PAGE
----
- Add corner weatherstripping on ramp.
- Install a new fender
- Remove JenJ's Texas plate that's riveted onto the trailer (sidenote: never got pulled over.  #winning) and put my plate on the new fender
- Replace subfloor in dressing room
- Move spare tire to outside of trailer (my only non-repair request.  I want more space in that dressing room.)
- Repack bearings and check brakes (will send me a photo of the pad that's left)
- Fix broken rivet in back upper corner that's causing the fiberglass roof to pull away from the body (brand new issue as of the haul up there.  Nothing like looking in the side mirror and seeing a 4' section of trim flapping in the breeze 45 minutes from home.)

All that had to happen anyway, his rate is much cheaper than the dealer's rate, and I feel good about throwing cash at a fellow Indy equestrian's family, so it's a win all the way around.

I can't wait to see what it looks like when it's all fixed up!

18 comments:

  1. That's so awesome that you met someone so knowledgeable and able to sort you out cheaper than the dealer!

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    1. Totally. I plan to give him a good tip regardless of what he charges me. People like that are invaluable.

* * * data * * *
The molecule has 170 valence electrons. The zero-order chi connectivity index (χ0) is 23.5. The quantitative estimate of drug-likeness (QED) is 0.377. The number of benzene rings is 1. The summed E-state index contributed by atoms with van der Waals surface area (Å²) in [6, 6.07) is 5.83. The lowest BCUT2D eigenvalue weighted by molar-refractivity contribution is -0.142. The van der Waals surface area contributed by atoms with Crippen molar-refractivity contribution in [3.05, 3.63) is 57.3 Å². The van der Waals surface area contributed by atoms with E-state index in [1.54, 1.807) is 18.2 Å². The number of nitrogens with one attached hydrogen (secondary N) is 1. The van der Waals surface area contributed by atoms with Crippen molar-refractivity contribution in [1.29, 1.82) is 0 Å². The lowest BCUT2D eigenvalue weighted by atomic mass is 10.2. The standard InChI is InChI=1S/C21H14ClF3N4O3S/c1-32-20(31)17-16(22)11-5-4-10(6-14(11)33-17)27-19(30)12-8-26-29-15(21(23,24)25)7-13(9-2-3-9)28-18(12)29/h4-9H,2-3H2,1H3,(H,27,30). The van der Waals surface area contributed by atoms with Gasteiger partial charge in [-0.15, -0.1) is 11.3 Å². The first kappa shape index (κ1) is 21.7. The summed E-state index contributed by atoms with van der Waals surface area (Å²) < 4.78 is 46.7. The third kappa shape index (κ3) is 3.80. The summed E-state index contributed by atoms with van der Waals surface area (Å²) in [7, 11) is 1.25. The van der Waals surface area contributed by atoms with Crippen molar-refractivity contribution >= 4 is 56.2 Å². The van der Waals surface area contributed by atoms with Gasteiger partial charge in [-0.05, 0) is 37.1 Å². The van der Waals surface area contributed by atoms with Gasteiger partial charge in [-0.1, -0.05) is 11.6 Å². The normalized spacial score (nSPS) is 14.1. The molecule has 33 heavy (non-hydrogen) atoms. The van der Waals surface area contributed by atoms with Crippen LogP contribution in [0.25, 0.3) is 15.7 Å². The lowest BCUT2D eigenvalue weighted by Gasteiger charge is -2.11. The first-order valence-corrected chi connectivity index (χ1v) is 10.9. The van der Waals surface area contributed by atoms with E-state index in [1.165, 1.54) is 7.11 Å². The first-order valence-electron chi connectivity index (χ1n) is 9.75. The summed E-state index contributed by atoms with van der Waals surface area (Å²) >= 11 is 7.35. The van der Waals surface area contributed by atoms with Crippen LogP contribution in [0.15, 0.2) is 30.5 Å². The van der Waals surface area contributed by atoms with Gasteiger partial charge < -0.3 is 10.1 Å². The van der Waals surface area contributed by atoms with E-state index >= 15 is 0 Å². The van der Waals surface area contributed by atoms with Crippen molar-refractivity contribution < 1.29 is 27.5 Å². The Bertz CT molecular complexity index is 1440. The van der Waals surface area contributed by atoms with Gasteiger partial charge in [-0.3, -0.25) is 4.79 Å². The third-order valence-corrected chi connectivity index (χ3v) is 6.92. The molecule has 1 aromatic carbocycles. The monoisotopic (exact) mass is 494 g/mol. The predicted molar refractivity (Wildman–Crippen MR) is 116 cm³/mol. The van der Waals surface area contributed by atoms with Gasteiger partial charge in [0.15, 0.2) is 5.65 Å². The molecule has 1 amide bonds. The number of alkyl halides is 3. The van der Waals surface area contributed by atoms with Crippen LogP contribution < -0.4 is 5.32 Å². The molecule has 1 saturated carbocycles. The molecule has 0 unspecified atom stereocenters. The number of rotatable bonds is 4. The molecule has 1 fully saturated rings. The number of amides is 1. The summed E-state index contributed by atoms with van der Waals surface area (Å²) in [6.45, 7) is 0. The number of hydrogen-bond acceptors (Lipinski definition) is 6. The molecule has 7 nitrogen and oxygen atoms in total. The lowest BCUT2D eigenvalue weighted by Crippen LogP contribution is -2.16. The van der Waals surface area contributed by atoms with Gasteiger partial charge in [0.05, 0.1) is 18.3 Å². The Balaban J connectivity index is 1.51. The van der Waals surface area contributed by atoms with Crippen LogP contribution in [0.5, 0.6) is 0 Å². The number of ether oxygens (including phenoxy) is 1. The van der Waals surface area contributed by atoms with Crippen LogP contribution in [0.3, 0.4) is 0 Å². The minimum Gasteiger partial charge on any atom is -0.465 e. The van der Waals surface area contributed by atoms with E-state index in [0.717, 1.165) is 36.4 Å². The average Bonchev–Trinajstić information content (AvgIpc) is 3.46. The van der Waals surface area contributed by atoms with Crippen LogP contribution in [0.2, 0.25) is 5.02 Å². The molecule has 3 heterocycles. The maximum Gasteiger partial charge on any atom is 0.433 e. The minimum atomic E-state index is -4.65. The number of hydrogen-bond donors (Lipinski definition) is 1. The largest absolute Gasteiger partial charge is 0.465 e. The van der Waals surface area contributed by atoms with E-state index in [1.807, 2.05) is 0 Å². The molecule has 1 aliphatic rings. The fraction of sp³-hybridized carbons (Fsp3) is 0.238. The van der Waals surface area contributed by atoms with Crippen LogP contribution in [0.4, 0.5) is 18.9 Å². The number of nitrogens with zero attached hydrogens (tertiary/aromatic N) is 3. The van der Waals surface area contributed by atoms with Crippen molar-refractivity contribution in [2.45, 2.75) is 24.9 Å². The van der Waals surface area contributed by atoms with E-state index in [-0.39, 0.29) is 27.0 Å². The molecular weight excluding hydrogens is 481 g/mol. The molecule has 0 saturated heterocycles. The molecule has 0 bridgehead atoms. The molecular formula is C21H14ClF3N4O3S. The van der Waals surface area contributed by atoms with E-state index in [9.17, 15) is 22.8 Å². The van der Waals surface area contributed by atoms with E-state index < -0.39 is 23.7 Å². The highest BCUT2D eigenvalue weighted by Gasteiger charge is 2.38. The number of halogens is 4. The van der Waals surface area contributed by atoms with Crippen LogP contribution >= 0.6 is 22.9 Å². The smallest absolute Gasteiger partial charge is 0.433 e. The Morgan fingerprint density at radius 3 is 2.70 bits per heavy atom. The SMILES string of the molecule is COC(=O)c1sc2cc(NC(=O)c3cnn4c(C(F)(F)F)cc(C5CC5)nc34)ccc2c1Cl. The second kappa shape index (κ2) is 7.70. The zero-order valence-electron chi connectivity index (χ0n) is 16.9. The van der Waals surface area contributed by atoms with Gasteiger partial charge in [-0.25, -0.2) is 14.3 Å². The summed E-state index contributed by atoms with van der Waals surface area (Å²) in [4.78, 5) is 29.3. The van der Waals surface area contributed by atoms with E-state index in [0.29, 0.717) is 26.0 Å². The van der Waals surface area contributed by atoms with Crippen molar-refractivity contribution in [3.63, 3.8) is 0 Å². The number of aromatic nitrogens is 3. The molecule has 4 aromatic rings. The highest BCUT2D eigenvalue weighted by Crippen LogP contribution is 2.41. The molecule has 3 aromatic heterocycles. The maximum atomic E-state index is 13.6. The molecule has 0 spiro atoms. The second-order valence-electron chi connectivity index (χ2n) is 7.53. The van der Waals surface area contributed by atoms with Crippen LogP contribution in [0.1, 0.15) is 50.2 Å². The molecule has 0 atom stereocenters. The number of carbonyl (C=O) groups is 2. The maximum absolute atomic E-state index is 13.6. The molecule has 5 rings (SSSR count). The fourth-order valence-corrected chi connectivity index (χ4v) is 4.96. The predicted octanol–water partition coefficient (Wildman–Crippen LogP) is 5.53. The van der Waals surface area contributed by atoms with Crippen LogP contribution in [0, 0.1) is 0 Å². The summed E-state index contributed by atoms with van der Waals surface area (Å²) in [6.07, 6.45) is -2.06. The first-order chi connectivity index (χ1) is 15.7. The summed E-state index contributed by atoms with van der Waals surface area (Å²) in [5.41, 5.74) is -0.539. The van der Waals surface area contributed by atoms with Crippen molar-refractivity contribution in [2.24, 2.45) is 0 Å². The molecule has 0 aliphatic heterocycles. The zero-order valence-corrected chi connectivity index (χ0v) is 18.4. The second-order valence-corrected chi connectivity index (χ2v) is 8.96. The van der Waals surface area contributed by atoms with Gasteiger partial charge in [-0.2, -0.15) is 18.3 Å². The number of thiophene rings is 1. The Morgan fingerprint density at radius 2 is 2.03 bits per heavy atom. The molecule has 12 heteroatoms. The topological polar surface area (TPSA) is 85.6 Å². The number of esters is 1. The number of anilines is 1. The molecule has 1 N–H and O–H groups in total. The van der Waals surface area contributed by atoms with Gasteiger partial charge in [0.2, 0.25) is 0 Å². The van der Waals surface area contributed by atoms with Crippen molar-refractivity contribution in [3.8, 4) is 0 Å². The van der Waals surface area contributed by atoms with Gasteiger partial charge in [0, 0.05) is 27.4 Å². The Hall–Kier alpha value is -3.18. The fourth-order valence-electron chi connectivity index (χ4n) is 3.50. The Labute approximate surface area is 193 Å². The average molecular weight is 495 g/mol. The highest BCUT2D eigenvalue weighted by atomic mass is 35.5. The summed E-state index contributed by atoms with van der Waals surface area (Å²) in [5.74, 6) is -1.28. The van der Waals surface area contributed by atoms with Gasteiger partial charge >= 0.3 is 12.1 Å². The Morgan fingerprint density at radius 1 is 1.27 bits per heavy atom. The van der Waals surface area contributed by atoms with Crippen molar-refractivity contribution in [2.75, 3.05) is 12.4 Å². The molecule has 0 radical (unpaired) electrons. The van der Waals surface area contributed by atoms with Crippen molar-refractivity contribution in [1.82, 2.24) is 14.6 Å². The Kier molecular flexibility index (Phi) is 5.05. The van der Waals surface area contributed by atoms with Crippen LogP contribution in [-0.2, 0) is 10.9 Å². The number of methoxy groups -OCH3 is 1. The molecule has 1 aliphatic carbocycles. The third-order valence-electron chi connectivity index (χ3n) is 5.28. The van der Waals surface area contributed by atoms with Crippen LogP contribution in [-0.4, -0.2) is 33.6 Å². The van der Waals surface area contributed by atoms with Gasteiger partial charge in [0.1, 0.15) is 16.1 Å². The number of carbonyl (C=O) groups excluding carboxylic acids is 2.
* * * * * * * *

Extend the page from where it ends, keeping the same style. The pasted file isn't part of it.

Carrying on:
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  2. How awesome is it to find someone like that to help!! And, holy cow, trailers are a lot to think/worry about/fix!!!

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    1. That is so, so true. Even one without LQ feels like a second house to maintain, and as a new trailer owner it feels very hard to stay on top of all the things that could go wrong. I haven't really ridden in a week because I spent a total of 12 hours pressure washing it over three days, then another 4 getting it to the trailer guy's place. Worth it in the end though.

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  3. So great to have an expert to call up like that!

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    1. Totally. Makes me feel a lot better about this trailer.